An intriguing trio

Hyperculte. Photos: Supplied
Hyperculte. Photos: Supplied
Lyttelton’s Kate Owen has been quietly writing music for 20 years and, based on this, her debut album, it shows.

In the three songs released to date, she goes from jangly rock on The Void to synthesized arpeggios on Lover and brooding Twin Peaks-esque dream pop on Lullaby.

Uniting all of this are her vocals, somewhere between Kate Bush and PJ Harvey, which manage to hold a sort of restrained yet captivating power and intensity.

The full album released yesterday, so you can listen to the studio versions then hear the songs live!

Julian Temple opens.

•If you're in the mood for something which can flow over you like a babbling brook, then O and the Mo might be your sort of gig, though the groove is definitely still there if you’re after it.

O and the Mo is a relatively new indie band from Wellington on the cusp of releasing its first EP, but already it has shared the stage with the likes of Ha the Unclear and made a few festival appearances.

If their sound can be summed up from the two songs they’ve released so far it’s dreamy and vibe-y, lounge-y and jazzy, with bendy chorus-laden guitar and seventh chords up the wazoo, but who knows what their live show is like.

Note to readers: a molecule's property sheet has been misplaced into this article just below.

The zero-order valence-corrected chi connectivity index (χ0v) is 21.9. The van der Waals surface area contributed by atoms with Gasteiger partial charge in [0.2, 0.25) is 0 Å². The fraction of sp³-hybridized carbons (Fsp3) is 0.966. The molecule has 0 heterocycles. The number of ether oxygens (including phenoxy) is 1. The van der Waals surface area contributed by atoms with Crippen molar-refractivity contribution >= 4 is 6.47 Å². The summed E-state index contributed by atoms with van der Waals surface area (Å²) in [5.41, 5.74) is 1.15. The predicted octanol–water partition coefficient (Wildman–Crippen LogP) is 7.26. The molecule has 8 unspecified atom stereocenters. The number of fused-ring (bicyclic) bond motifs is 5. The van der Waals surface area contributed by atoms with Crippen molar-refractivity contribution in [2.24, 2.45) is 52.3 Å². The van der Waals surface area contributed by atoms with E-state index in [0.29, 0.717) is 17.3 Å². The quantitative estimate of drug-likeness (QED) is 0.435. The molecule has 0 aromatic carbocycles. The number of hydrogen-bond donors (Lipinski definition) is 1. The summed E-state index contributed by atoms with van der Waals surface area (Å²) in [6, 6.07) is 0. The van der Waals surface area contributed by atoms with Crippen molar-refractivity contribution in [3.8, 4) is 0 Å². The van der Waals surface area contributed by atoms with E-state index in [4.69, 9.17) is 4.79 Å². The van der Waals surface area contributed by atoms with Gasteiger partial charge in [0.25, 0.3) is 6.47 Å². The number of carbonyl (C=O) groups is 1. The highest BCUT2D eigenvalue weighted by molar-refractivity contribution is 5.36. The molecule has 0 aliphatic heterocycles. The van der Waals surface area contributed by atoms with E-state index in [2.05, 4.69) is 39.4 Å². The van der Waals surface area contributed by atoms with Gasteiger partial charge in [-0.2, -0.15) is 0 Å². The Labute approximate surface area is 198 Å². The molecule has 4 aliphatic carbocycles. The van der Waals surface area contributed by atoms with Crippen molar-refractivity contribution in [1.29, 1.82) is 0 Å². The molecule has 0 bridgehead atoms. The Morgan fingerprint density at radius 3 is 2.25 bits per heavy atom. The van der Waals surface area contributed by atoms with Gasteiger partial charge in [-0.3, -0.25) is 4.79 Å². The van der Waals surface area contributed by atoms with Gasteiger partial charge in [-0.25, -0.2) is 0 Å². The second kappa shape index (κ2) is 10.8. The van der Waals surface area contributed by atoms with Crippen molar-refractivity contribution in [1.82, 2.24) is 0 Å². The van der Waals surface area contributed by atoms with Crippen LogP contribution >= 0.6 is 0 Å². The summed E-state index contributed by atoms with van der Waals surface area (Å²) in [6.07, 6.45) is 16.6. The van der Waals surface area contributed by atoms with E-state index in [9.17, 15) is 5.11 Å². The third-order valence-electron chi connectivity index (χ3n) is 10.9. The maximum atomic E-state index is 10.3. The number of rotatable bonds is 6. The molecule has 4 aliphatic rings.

Probably really good.

•Describing themselves as "minimalist trans-pop pre-kraut post-disco", Hyperculte is a Swiss duo on double bass, drums, guitar, and vocals and, thanks to the efforts of Wellington's Pyramid Club, it is undertaking a pretty extensive tour of New Zealand. It’ll be making various appearances throughout the country including one right here in Dunedin on March 25.

O and the Mo
O and the Mo
What’s their sound like? Basically, it just goes, propelled by the rhythmic synergy of double bass and drums. It’s got that hypnotic krautrock repetition, but there's an experimental edge in the arrangements and instrumentations. The vocals are dynamic, sometimes distant and loud, sometimes close and quiet, mostly in French, but sometimes not.

I particularly appreciate Tot ou Tard off 2019 release Massif Ocidental, which includes the repeated phrase, "The measure of intelligence, the ability to change". Brings to mind The Octagon closure trial ...

It could appeal to fans of Can or Neu!, or more contemporarily to fans of BEAK> and maybe even fans of LCD Soundsystem at a pinch.

Don't miss it.

The gigs 

Kate Owen Not a proper girl album release tour, tonight (March 14), Bark/Dog with Two Tails, $20.

O & The Mo, Juno IS, Friday, March 20, Starters Bar, $10.

Hyperculte, Human Susan, Wolfskull, Wednesday, March 25, secret location, $12.

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